Monthly Archives: March 2016

Zika risk at high elevations
What is the risk of getting Zika at high elevations?
The mosquitoes that spread Zika usually do not live at elevations above 6,500 feet (2,000 meters). Travelers who plan to be only in areas above this elevation are at a very low risk of getting Zika from a mosquito. Travelers are still at risk of sexual transmission of Zika from a male partner who has been in areas with local transmission.

What if I am flying into an airport at a low elevation in an area with Zika but then immediately driving to a high elevation?
You would still be at risk of getting Zika from a mosquito bite while you were at the low elevation. You should strictly follow steps to prevent mosquito bites while in these areas.

I am going to an area that looks like it is in the high-elevation zone, but your map is not detailed enough for me to see for certain. Is this destination in the risk area?
Talk to your doctor about your risk of Zika in the area where you are traveling. Travelers to destinations that cross or are near an elevation border may consider the destination as an area of lower elevation and follow recommendations for travel to areas with Zika.

What source of elevation data did you use to create the maps? Where can I look up elevation data for my destination?
Most of our maps were made based on the Global Multi-resolution Terrain Elevation Data 2010 (GMTED 2010), and for small countries we used the Advanced Spaceborne Thermal Emission and Reflection Radiometer (ASTER) elevation dataset. The US government does not maintain or endorse a specific elevation lookup service, but various resources can be found on the internet.

What data sources did you use to show that mosquitoes do not usually live above 6,500 feet?
Aedes species mosquitoes, the mosquitoes that carry Zika, live in areas with certain ecological conditions (temperature, rainfall patterns, local plant growth, and human population density). CDC used elevation data to predict areas where the Aedes mosquitoes are unlikely to live. Our findings show that Aedes mosquitoes are not usually found above 6,500 feet (2,000 meters).

What do you recommend for pregnant women who decide to travel to high elevations in an area with Zika?
The risk of getting Zika from a mosquito at elevations above 6,500 feet (2,000 meters) is minimal. However, traveling through an area of low elevation or stopping, even briefly, in a low elevation area on the way to higher elevation increases the risk of getting Zika from a mosquito, and pregnant woman should strictly follow steps to prevent mosquito bites while in these areas. Pregnant women traveling to these areas should use condoms or not have sex with men who may have traveled to lower elevations in an area with Zika. Pregnant women should also be alert to changes in their travel plans that may take them to elevations below 6,500 feet.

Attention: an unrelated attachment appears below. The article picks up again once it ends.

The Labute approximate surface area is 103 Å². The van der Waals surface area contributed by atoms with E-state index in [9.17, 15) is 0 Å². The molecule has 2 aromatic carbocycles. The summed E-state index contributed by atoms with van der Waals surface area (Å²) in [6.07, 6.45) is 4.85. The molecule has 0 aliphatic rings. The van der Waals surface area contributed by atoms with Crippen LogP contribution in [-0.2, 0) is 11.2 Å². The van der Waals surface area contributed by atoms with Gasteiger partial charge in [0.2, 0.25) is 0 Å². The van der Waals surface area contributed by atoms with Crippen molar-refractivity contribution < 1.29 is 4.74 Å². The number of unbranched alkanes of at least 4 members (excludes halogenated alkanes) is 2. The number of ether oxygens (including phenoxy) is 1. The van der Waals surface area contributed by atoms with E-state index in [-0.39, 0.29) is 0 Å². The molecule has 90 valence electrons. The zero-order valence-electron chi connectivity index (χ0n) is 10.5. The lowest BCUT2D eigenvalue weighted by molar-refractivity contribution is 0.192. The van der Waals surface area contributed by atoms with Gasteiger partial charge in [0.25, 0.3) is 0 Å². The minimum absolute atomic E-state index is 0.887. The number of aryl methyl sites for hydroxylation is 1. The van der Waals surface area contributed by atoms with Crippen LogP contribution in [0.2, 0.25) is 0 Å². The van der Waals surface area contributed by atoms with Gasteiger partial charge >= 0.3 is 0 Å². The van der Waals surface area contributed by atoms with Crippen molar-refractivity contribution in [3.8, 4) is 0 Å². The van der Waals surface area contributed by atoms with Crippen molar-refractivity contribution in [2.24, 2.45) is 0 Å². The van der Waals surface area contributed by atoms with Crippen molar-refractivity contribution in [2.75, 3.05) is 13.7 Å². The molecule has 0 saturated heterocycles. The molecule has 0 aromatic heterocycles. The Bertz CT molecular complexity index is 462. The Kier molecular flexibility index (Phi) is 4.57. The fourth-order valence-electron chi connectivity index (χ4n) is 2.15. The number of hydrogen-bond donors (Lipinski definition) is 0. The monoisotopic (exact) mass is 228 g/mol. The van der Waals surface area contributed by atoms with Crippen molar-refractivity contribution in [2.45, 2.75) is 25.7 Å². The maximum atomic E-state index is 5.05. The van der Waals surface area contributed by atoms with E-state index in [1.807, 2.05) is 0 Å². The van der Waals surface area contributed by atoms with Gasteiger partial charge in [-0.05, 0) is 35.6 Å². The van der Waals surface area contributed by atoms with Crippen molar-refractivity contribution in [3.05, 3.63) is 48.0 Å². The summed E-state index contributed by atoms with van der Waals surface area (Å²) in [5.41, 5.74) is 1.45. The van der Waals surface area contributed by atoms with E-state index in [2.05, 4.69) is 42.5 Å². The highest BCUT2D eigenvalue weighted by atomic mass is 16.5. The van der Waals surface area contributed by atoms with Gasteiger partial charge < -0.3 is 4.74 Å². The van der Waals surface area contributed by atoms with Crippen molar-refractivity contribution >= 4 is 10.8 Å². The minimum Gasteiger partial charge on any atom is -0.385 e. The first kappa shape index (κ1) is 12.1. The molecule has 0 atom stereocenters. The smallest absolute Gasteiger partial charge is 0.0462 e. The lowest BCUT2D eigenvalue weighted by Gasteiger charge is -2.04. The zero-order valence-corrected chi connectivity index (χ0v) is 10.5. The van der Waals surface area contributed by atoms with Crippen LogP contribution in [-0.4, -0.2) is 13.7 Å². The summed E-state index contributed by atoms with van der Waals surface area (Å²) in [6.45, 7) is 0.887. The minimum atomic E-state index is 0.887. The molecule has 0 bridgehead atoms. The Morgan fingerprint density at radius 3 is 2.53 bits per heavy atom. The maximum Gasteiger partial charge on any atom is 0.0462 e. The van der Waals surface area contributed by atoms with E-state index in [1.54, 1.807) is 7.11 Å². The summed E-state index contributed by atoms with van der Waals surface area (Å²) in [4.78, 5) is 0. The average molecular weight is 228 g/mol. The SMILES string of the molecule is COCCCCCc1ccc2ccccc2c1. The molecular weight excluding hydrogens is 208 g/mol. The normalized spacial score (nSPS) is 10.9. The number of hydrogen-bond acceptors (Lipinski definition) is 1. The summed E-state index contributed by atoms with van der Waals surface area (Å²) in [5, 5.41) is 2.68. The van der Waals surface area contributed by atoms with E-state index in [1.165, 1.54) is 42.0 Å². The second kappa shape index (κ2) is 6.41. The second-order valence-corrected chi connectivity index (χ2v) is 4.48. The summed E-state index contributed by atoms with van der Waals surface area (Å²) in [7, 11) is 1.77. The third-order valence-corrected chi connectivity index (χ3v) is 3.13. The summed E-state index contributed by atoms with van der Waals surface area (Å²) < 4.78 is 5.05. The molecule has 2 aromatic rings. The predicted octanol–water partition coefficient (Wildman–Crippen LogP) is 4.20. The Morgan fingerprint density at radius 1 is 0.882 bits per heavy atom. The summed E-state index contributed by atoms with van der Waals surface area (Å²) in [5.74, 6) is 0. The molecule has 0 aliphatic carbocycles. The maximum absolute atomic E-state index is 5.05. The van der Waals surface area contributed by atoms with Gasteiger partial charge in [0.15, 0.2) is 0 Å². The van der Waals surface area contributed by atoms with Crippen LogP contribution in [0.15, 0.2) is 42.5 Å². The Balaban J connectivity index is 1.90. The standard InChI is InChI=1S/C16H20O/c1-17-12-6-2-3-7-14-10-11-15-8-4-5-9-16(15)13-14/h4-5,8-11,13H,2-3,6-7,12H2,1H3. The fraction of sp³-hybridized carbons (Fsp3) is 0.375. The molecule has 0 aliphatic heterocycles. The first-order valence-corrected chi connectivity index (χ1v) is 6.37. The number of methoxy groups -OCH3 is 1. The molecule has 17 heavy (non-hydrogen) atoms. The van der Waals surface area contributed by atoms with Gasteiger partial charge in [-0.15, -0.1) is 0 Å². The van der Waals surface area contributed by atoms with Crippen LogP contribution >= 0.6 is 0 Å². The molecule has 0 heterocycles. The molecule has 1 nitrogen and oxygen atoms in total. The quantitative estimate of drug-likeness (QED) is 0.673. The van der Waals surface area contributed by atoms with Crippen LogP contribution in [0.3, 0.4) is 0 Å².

Besides Zika, is it safe for pregnant women to travel to high elevations?
The low oxygen levels found at high elevations can cause problems for travelers who are going to elevations above 8,000 feet (2,400 meters). The best way to prevent altitude illness is to ascend slowly and take time to get used to the lower oxygen levels. Pregnant women should avoid strenuous activities at high elevations, and some doctors recommend that pregnant women not spend the night at altitudes above 12,000 feet (3,650 meters). Pregnant women should also consider whether they will have access to medical care at a high-elevation destination.


A multidisciplinary group of experts convened by the Pan American Health Organization / World Health Organization (PAHO / WHO) is in El Salvador this week to exchange experiences and support national efforts to respond to the Zika virus outbreak in the country.

The experience of Brazil in the management of microcephaly and Guillain-Barre Syndrome is being shared during this mission, along with discussions on surveillance protocols and the preparation of health services for surveillance and patient care, particularly for those with severe neurological manifestations related to Zika.

Since Brazil reported the first cases of local transmission of Zika in May 2015, the virus has spread to 31 countries and territories in the Americas, a situation that is compounded by possible association of Zika with microcephaly and Guillain-Barre syndrome. Brazil, Colombia, El Salvador, Surinam and Venezuela have all documented increases in cases of the syndrome.

El Salvador has reported more than 9,000 cases of Zika virus infection so far, and 138 cases of possibly associated Guillain-Barre syndrome. Of these cases, 70 percent have already been released and 228 pregnant women are being tracked. Among those women, 35 have given birth to children without microcephaly and the rest are being followed, country authorities said.

PAHO has developed a strategy to help countries mitigate the impact of Zika virus, through strengthening their capabilities to detect the introduction and spread of the virus, reducing mosquito populations, ensuring the necessary health services, and communicating effectively with the public about risks and prevention measures.


International experts, convened by WHO, have agreed on top priorities to advance R&D for Zika medical products.

The following tools were prioritized as the most viable options to help fight the spread of Zika virus in the immediate future:

Multiplex tests for ‘flaviviruses’ (viruses related to Zika, such as dengue, chikungunya), in addition to more traditional tests; protective vaccines based on killed virus (or other non-live) preparations for women of childbearing age; and innovative vector control tools that reduce the mosquito population.  “Zika virus induces a mild and mostly harmless infection in the majority of patients,” indicated Dr Marie-Paule Kieny, Assistant Director-General in charge of R&D at WHO. “For that reason medicines to treat it seem less of a priority at this stage. The most pressing need is the development of diagnostic and preventive tools to address the current R&D gap and protect pregnant women and their babies.”